Careers rarely develop the way we plan them. Our career path often takes many twists and turns, with particular events, choices and people influencing our direction.

We asked Tracey Roche from Analog Devices to give some advice for people considering this job:

Tracey Roche

Design Engineer

Analog Devices

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Tracey Roche

3 main things:

1. Be organised.

2. Try to keep a positive attitude.

3. Persevere. Working in a Design Evaluation role or indeed any electronic engineering role, requires problem-solving skills and half the battle with this is having a positive attitude. If you have a negative/pessimistic attitude, the battle to find a solution is lost before you even start. In debugging an issue, start with the basics and work from there. Like peeling an onion, gradually peel off the outter layers to reveal the inner core of the onion...as you work, you get more clues and develop a better understanding of the product/issue you are working on.

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The Investigative person will usually find a particular area of science to be of interest. They are inclined toward intellectual and analytical activities and enjoy observation and theory. They may prefer thought to action, and enjoy the challenge of solving problems with clever technology. They will often follow the latest developments in their chosen field, and prefer mentally stimulating environments.
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Different apprenticeships within the Motor Industry

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Different apprenticeships within the Motor Industry


Wednesday, December 13, 2017 




Different apprenticeships within the Motor Industry

Apprenticeship is the recognised means by which people are trained to become craftspeople in Ireland and is a demand-driven, workplace and classroom, educational and training programme for employed people aimed at developing the skills of the apprentice to meet the needs of industry and the labour market.

The main craft trades within the Irish Motor Industry are:

Motor Mechanic

Heavy Vehicle Mechanic.

Construction Plant Fitter.

Agricultural Mechanic.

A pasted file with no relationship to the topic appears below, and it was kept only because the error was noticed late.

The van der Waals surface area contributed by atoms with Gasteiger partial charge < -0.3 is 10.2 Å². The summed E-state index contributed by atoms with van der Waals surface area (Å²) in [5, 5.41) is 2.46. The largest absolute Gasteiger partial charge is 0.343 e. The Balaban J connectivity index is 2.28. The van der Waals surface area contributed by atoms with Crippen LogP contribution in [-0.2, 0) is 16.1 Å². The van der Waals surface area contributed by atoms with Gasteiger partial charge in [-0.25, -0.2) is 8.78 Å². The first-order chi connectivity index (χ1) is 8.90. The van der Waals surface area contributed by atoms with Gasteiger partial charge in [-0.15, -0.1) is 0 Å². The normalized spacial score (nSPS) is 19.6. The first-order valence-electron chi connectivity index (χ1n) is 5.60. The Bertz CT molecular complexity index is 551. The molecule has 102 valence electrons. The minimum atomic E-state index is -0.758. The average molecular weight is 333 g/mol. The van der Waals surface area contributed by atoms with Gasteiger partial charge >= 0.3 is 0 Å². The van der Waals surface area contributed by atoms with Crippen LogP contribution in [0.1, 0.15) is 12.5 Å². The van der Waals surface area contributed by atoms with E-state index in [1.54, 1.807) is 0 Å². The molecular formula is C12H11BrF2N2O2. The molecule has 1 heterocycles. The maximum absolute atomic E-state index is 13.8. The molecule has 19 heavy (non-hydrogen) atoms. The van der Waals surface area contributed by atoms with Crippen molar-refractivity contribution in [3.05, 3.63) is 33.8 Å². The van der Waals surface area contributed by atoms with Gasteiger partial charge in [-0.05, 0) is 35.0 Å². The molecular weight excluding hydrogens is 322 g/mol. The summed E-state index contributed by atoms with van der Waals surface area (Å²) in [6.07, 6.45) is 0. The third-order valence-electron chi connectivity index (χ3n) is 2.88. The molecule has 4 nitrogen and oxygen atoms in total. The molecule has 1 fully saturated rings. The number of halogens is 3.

Vehicle Body Repairer.

SIMI works closely with both SOLAS and industry to ensure the curriculum content for the main craft trades within the motor industry is relevant and up to date. On successful completion of an apprenticeship, a FETAC Advanced Certificate is awarded (Level 6 on the educational framework); this award is recognised internationally as the requirement for craftsperson status.

Before seeking an apprenticeship within the Motor Industry, it is wise to fully understand what is involved. It is wise to ask potential employers, qualified motor industry craftspeople or apprentices for advice about their craft and potential career opportunities. It is also important to consult with a guidance professional and local Education and Training Boards (ETB's).

At present, Ireland has a 17% female participation rate in the Motor Industry which is very low. The sector is not able to attract "women for entry-level positions" due to the pre-existing notion of the industry being male dominated and the existence of a "perception problem."

SIMI (The Society of the Irish Motor Industry) are encouraging women to consider a career in the motor industry and particularly ask them to check out the apprenticeship opportunities.

To promote the entry of women into the designated apprenticeships (particularly in areas were women are under-represented) SOLAS offers a bursary to employers to encourage the recruitment of woman apprentices.

Occupational profiles on Motor Industry carers is available here and Details of Training and Career Development Opportunities with the SIMI are here.

The Gross Wage Norm in Phase 2 of a Motor Apprentice starts at €195.25 and in the 4th Year increase to €527.70.

For more information on all the above check out our New Apprenticeships 2020 page here.

The video link below includes what some of the Women at SIMI had to say about the Industry and their advice for those thinking of a career in the Motor Industry.

 Source - www.simi.ie